terror and reluctance, and fled from them with the utmost precipitation.
I loved to indulge in visionary transports, to paint the forms of Imaginary
Excellence and beauty, and put speedily together the materials of many a
surprising and pathetic tale. I, for a time, withdrew my attention of many ‸ from all other subjects
and endeavoured to attain from those writers, who are ‸ most celebrated for their Skill
an accurate though speculative knowledge of human nature, in the present
state of polished and refined manners. I ingenuously confess my attachment
to fictitious history, and read, at the period to which I allude, all the
Romances, whether french or English, which I though deserving of perusal
of which the sum the number is extreemely small. I know little of any
performances of this kind but those of Mademoiselle Scuderi, Marivaux
& Richardson, and I have no ambition to know more of the human heart,
from books, than these are able may be derived from these performances.

 image pending 59

But the want of opportunities, of experience and the consciousness of my the
obscurity, and ‸ of the meanness of my situation, confined me to the region of fiction,
and the only source of entertainment of in my powers, [gap] consisted in my
own reflexion, but in a short time I discovered with rapture and astonish-
=ment, that those emotions which I had hitherto delighted to feign, had
now suddenly become real. That I was actually enamoured of an
-object, that visibly and indisputably existed. How lavishly did my Imagination
decorated your mind and person, and yet how far was her feeble pencil from
painting with the energy of truth? How many excellences were disclosed on
a more intimate acquaintance, of which I had not previously formed the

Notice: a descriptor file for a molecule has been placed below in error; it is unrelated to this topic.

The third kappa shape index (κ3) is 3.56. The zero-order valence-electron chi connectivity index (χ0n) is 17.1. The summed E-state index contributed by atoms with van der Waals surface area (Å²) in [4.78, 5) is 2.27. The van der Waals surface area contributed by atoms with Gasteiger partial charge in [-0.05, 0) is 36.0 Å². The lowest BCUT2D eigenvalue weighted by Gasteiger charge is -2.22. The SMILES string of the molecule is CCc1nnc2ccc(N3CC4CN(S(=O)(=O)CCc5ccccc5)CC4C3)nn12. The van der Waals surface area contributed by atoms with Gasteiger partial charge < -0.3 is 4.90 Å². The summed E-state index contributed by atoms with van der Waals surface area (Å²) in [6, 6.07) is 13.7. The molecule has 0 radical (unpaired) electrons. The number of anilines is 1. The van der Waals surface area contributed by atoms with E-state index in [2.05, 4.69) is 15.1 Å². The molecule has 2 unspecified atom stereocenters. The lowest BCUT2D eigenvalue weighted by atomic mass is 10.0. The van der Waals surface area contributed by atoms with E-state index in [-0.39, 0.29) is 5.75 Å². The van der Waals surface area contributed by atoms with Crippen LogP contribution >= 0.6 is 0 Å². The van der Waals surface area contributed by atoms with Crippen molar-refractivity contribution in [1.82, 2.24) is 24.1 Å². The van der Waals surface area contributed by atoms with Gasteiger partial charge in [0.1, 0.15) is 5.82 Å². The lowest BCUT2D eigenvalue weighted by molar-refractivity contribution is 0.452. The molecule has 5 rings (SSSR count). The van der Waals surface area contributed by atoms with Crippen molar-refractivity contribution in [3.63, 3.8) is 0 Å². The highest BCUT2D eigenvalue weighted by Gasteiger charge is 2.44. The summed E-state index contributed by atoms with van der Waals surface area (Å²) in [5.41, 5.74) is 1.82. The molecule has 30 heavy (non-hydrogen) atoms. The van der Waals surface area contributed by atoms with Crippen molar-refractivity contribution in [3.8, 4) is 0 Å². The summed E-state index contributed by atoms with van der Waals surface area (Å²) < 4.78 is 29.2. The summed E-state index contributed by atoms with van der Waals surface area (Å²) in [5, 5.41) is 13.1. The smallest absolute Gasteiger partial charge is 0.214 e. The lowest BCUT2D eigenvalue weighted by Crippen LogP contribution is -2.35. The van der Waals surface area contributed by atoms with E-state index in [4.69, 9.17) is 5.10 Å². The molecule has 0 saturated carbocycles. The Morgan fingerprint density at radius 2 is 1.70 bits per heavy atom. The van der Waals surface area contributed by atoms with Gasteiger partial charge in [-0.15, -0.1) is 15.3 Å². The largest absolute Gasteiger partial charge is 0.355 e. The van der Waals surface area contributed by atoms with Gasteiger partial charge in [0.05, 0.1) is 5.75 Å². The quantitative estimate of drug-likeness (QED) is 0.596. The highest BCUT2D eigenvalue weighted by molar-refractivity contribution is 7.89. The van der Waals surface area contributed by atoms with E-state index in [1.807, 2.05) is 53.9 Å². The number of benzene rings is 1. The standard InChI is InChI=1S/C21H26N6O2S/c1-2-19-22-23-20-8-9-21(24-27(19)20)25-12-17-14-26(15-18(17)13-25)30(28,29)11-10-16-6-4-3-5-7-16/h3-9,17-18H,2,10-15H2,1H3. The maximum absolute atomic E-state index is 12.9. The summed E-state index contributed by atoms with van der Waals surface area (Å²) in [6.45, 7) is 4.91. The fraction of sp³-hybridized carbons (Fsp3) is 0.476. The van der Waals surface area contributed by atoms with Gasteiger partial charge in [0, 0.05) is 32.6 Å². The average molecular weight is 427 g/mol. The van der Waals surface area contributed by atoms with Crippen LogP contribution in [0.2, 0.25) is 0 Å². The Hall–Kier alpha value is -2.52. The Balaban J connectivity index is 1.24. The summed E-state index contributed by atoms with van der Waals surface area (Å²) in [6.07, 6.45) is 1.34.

least conception? I am conscious that the lover frequently discovers beauties in his
Mistress which, in reality, have no existance, and whether I am decieved
with regard to character of Harriot G — - - I shall venture not to
determine, but I am at least certain that I am not conscious of deception
and that my error if it be one is involuntary.

Have I not reason to exult in my destiny? How far beyond my hopes
beyond my merits is the blessing which I have recieved? When I have so much
reason to rejoice would it not be impious to complain? And yet to forbear complaint
is impossible. My felicity though ‸ truly great, is far from being perfect. To know you
to converse with you. To find my vows acceptable, to excite in your bosom the same
emotions which actuated my own, I hate regarded as the summit of my wishes
the completion of my happiness; but now what I possess is little when compared
with that to which I audaciously aspire. Wedlock! sacred and blissful State!
All the joys which formerly incircled me, have now retired within thy hallowed
limits. From me they are fled forever unless thy portals are unfolded to
recieve me. O my Henrietta! To be allyed to so much excellence!—but I must
restrain myself. I would not for the world Universe, offend you Forgive me
for disregarding your commands. I shall ‸ very quickly solicit your forgiveness in
person. Meanwhile honour I beseach you, with your written notice these
vague and hasty effusions of
C. B. B.~

previous Previous Next next